Facebook to improve privacy settings

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Facebook apparently is beginning to understand that users of the social networking site care about their privacy and would like simple control over who can read which posts.  It took long enough, but new privacy controls announced Tuesday give users much clearer options.

Whether the move is a response to the more friendly privacy controls on Google's new social networking service, Google +, as some have suggested really doesn't matter. What counts is that you will have more direct control of who sees a post at the time you post it. Privacy settings aren't deep in the system on a separate page, but easily accessible with a single click.

Facebook is also changing some of the  descriptive language.  Instead of sharing with "Everyone" the comparable option going forward is "Public."

"We are changing the name of this label from Everyone to Public so that the control is more descriptive of the behavior: anyone may see it, but not everyone will see it," explained Facebook's Chris Cox.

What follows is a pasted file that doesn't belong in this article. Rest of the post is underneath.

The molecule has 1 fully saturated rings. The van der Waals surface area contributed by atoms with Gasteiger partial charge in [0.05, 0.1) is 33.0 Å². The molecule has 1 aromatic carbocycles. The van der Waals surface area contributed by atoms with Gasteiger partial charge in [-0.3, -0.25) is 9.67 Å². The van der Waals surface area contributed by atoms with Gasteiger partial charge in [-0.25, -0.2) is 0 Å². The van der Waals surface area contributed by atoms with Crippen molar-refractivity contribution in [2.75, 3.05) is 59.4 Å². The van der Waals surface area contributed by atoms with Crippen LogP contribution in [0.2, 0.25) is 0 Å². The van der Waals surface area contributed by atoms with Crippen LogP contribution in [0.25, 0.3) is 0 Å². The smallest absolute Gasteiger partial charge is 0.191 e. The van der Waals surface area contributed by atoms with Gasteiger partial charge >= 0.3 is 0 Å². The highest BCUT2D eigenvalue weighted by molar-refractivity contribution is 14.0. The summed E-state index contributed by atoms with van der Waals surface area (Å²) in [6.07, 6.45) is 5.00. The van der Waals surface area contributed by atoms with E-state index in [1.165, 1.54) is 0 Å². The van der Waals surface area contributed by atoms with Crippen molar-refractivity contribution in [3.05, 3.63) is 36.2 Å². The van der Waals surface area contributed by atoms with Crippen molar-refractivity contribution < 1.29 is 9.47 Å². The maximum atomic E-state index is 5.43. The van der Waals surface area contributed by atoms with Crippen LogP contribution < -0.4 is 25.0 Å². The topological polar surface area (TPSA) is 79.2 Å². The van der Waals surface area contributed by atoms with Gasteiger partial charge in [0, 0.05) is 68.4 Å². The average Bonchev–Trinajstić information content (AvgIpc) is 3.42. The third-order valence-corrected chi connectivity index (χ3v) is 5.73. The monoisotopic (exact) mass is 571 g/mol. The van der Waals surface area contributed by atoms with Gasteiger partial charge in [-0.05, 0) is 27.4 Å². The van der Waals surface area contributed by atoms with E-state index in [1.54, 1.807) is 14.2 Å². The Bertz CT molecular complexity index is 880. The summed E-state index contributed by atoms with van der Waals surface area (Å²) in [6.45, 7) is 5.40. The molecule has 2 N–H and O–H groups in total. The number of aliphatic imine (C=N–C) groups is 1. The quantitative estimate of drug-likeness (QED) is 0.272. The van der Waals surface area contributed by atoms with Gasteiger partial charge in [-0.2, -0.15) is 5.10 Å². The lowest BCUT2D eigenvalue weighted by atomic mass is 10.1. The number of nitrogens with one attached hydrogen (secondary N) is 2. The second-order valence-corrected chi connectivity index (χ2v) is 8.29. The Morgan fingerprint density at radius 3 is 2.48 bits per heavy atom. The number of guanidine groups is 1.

Another improved setting has to do with tagging in photos.  It used to be if you were tagged in a friends photo, it automatically showed in your newsfeed and on your wall.  Now you'll have the ability to block those pictures from your wall.

Yet another feature allows you to change your mind.  Suppose you realize you've shared a post more broadly than you intended or that you realize upon mature reflection that you don't want it disseminated so broadly.  You'll be able to change the status of the post any time.

Why is Facebook finally listening to its users?  Because the company is really afraid that meaningful privacy legislation might just pass.

Ultimately that's what consumers need: Laws that guarantee consumers the right to control how their online information is used and for what purposes.  And they need the right to be able to remove their data if they wish.

John M. Simpson
John M. Simpson
John M. Simpson is an American consumer rights advocate and former journalist. Since 2005, he has worked for Consumer Watchdog, a nonpartisan nonprofit public interest group, as the lead researcher on Inside Google, the group's effort to educate the public about Google's dominance over the internet and the need for greater online privacy.

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